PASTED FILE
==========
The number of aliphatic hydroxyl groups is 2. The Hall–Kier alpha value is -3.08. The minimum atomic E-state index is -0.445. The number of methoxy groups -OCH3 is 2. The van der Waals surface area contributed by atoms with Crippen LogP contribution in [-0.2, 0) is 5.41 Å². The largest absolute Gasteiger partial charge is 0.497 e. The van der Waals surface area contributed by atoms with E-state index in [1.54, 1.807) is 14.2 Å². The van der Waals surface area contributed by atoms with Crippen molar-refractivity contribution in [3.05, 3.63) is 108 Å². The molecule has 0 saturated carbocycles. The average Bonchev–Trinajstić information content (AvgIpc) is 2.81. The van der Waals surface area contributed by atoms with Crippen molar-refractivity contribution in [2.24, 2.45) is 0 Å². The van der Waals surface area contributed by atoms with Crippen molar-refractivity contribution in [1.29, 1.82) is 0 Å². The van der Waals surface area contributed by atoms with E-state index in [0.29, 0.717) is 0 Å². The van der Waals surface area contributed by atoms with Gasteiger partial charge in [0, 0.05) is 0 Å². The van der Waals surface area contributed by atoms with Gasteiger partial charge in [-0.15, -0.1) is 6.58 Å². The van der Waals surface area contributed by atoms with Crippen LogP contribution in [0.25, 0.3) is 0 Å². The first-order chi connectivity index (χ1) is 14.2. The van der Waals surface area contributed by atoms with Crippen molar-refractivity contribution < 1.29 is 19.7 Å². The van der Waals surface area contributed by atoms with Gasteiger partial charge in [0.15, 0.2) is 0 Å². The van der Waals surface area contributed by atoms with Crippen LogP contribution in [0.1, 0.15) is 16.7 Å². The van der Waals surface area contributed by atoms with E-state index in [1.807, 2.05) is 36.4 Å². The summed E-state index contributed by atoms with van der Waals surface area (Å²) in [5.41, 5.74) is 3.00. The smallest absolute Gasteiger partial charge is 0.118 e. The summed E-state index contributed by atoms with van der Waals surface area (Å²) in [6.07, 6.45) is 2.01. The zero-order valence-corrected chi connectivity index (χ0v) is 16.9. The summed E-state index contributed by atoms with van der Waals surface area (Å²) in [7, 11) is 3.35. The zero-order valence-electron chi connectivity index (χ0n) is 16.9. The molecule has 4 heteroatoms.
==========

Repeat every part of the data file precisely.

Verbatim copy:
The number of aliphatic hydroxyl groups is 2. The Hall–Kier alpha value is -3.08. The minimum atomic E-state index is -0.445. The number of methoxy groups -OCH3 is 2. The van der Waals surface area contributed by atoms with Crippen LogP contribution in [-0.2, 0) is 5.41 Å². The largest absolute Gasteiger partial charge is 0.497 e. The van der Waals surface area contributed by atoms with E-state index in [1.54, 1.807) is 14.2 Å². The van der Waals surface area contributed by atoms with Crippen molar-refractivity contribution in [3.05, 3.63) is 108 Å². The molecule has 0 saturated carbocycles. The average Bonchev–Trinajstić information content (AvgIpc) is 2.81. The van der Waals surface area contributed by atoms with Crippen molar-refractivity contribution in [2.24, 2.45) is 0 Å². The van der Waals surface area contributed by atoms with Crippen molar-refractivity contribution in [1.29, 1.82) is 0 Å². The van der Waals surface area contributed by atoms with E-state index in [0.29, 0.717) is 0 Å². The van der Waals surface area contributed by atoms with Gasteiger partial charge in [0, 0.05) is 0 Å². The van der Waals surface area contributed by atoms with Gasteiger partial charge in [-0.15, -0.1) is 6.58 Å². The van der Waals surface area contributed by atoms with Crippen LogP contribution in [0.25, 0.3) is 0 Å². The first-order chi connectivity index (χ1) is 14.2. The van der Waals surface area contributed by atoms with Crippen molar-refractivity contribution < 1.29 is 19.7 Å². The van der Waals surface area contributed by atoms with Gasteiger partial charge in [0.15, 0.2) is 0 Å². The van der Waals surface area contributed by atoms with Crippen LogP contribution in [0.1, 0.15) is 16.7 Å². The van der Waals surface area contributed by atoms with E-state index in [1.807, 2.05) is 36.4 Å². The summed E-state index contributed by atoms with van der Waals surface area (Å²) in [5.41, 5.74) is 3.00. The smallest absolute Gasteiger partial charge is 0.118 e. The summed E-state index contributed by atoms with van der Waals surface area (Å²) in [6.07, 6.45) is 2.01. The zero-order valence-corrected chi connectivity index (χ0v) is 16.9. The summed E-state index contributed by atoms with van der Waals surface area (Å²) in [7, 11) is 3.35. The zero-order valence-electron chi connectivity index (χ0n) is 16.9. The molecule has 4 heteroatoms.